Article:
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General plan update workshop tonight
Truck traffic helps make Lathrop Road and nearby Airport Way among the noisiest streets in Manteca. - photo by HIME ROMERO/The Bulletin

If you live in the far western section of Del Webb at Woodbridge and you believe traffic noise on Airport Way is a bit loud, it’s not your imagination.

The consulting firm cobbling together the update for the City of Manteca general plan — the state mandated document that will serve as the blueprint for growth through 2040 — says it is the loudest roadway in Manteca reaching 72.7 decibels at times some 100 feet from the centerline. That’s in a decibel range framed by the sounds of a dishwasher at 70 decibels and a vacuum cleaner at 75 decibels. By comparison to the Airport Way segment, it exceeds the typical noise level along the 120 Bypass that doesn’t top 73 decibels.

In the future, however, with Altamont Corridor Express planning service to downtown Manteca and farther south that will require double tracks as well as envisioned increases in Union Pacific movements, noise from railroad traffic may be a bigger factor over the next 20 years than from vehicle traffic.

Noise and safety is the subject of a general plan citizens, committee workshop set for tonight at 6 o’clock at the Manteca Transit Center, 220 Moffat Blvd.

The safety element touches on issues such as flooding and how creating more impervious surfaces — rooftops, roads, parking lots, sidewalks and such — increases water run-off and exacerbates issues involving river flows and levee conditions. Safety issues also are addressed dealing with hazardous materials within the city as well as those transported through Manteca in trucks on freeways as well as by train.

The goal of the general plan is to identify issues, limit exposure to excessive noise levels and safety problems excluding police and fire services that will be addressed in a future workshop, as well as goals and potential policies the city needs to address concerns. A previous general plan update, as an example called for the establishment of sound walls to mitigate noise.

The biggest safety issue by far facing the city is providing 200-year flood protection for the southwest portion of the city as mandated by the state. The solution expected to come in at around $180 million is being split with Lathrop. Manteca’s share is one third of the final cost.

The only noise issue of consequence to come up since the last general plan update is train noise. At least five times in the last 15 years train noise has been brought up by citizens as a growing problem. The last time in 2014 the Manteca City Council went as far as exploring the costs of a wayside warning systems — the so-called quite zones that substantially reduce train whistle noises by installing stationary devices — at crossing such as Escalon deployed on the Santa Fe Railroad crossings at McHenry Avenue and Highway 120. The overall cost per grade can range from $185,000 to $500,000 and up to $10,000 per year for maintenance at each crossing. Manteca has 10 at-grade crossings.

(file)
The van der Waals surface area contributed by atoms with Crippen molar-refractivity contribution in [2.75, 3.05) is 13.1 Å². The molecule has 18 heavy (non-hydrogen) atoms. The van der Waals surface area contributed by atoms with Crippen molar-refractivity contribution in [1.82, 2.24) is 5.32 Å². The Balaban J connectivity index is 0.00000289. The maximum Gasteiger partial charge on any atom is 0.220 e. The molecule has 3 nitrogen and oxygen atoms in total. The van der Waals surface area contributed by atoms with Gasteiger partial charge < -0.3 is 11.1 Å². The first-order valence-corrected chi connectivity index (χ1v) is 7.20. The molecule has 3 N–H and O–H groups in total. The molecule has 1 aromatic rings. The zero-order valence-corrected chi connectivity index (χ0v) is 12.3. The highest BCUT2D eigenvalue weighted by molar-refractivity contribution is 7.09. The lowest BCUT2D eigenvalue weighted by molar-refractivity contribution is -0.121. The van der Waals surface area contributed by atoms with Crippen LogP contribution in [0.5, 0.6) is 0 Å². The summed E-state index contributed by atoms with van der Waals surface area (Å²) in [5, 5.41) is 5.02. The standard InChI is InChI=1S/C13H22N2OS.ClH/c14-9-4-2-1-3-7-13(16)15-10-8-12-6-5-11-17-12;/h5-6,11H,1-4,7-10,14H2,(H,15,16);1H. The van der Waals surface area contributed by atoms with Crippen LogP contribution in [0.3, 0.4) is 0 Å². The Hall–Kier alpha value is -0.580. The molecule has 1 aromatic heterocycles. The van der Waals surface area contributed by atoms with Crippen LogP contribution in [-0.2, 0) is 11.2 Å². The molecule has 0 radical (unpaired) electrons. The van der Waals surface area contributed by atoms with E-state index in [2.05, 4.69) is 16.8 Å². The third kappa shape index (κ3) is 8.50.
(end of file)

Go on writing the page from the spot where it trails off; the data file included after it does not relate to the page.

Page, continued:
Decibel levels for

major streets part

of workshop report

Projected decibel levels determined by the consulting firm are included in background for tonight’s gathering. It notes Manteca’s acceptable maximum levels for outside noise in residential, hospital, and church zones are 60 decibels. It jumps up to 65 decibels for office buildings and 70 decibels for playgrounds and neighborhood parks.

Given the nature of traffic noise, the city’s current general plan provides exceptions to the maximum noise targets for major roads — surface streets as well as freeways — and passing Union Pacific trains. That said one of the existing general plan policies is for aggressive enforcement by the Manteca Police Department for violations of the California Vehicle Code regarding vehicle muffler noise and modified exhaust systems.

Other city street segments that exceed the 70 decibels threshold on a routine basis are Lathrop Road from Airport Way to Austin Road, Yosemite Avenue from McKinley Avenue to Union Road and Main Street to Highway 99, Airport Way from Yosemite Avenue to the 120 Bypass and from Woodward Avenue to Nile Road, Main Street from Yosemite Avenue to the 120 Bypass.

Topping the list for noise in Manteca is a non-city street — the segment of Highway 99 south of the 120 Bypass at 77.9 decibels.

The ability for the public to comment is part of tonight’s workshop agenda.


To contact Dennis Wyatt, email